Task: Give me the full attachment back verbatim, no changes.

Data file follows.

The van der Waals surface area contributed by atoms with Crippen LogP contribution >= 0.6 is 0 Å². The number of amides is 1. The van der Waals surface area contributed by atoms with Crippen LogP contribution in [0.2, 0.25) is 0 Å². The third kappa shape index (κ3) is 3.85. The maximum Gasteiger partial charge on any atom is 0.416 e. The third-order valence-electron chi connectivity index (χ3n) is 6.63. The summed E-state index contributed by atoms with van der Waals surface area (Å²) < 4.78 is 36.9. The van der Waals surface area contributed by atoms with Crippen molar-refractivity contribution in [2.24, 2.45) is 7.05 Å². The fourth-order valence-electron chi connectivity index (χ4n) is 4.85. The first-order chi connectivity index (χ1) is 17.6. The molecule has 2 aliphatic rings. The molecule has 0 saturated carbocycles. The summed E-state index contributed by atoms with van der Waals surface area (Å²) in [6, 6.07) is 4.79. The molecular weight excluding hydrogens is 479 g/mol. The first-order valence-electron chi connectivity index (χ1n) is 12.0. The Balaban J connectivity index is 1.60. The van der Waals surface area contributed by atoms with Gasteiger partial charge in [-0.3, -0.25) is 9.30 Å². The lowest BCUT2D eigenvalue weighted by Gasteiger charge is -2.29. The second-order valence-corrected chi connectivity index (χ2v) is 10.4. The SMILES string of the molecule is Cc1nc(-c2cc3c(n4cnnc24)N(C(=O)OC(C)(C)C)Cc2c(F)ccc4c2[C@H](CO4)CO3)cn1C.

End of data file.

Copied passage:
The van der Waals surface area contributed by atoms with Crippen LogP contribution >= 0.6 is 0 Å². The number of amides is 1. The van der Waals surface area contributed by atoms with Crippen LogP contribution in [0.2, 0.25) is 0 Å². The third kappa shape index (κ3) is 3.85. The maximum Gasteiger partial charge on any atom is 0.416 e. The third-order valence-electron chi connectivity index (χ3n) is 6.63. The summed E-state index contributed by atoms with van der Waals surface area (Å²) < 4.78 is 36.9. The van der Waals surface area contributed by atoms with Crippen molar-refractivity contribution in [2.24, 2.45) is 7.05 Å². The fourth-order valence-electron chi connectivity index (χ4n) is 4.85. The first-order chi connectivity index (χ1) is 17.6. The molecule has 2 aliphatic rings. The molecule has 0 saturated carbocycles. The summed E-state index contributed by atoms with van der Waals surface area (Å²) in [6, 6.07) is 4.79. The molecular weight excluding hydrogens is 479 g/mol. The first-order valence-electron chi connectivity index (χ1n) is 12.0. The Balaban J connectivity index is 1.60. The van der Waals surface area contributed by atoms with Gasteiger partial charge in [-0.3, -0.25) is 9.30 Å². The lowest BCUT2D eigenvalue weighted by Gasteiger charge is -2.29. The second-order valence-corrected chi connectivity index (χ2v) is 10.4. The SMILES string of the molecule is Cc1nc(-c2cc3c(n4cnnc24)N(C(=O)OC(C)(C)C)Cc2c(F)ccc4c2[C@H](CO4)CO3)cn1C.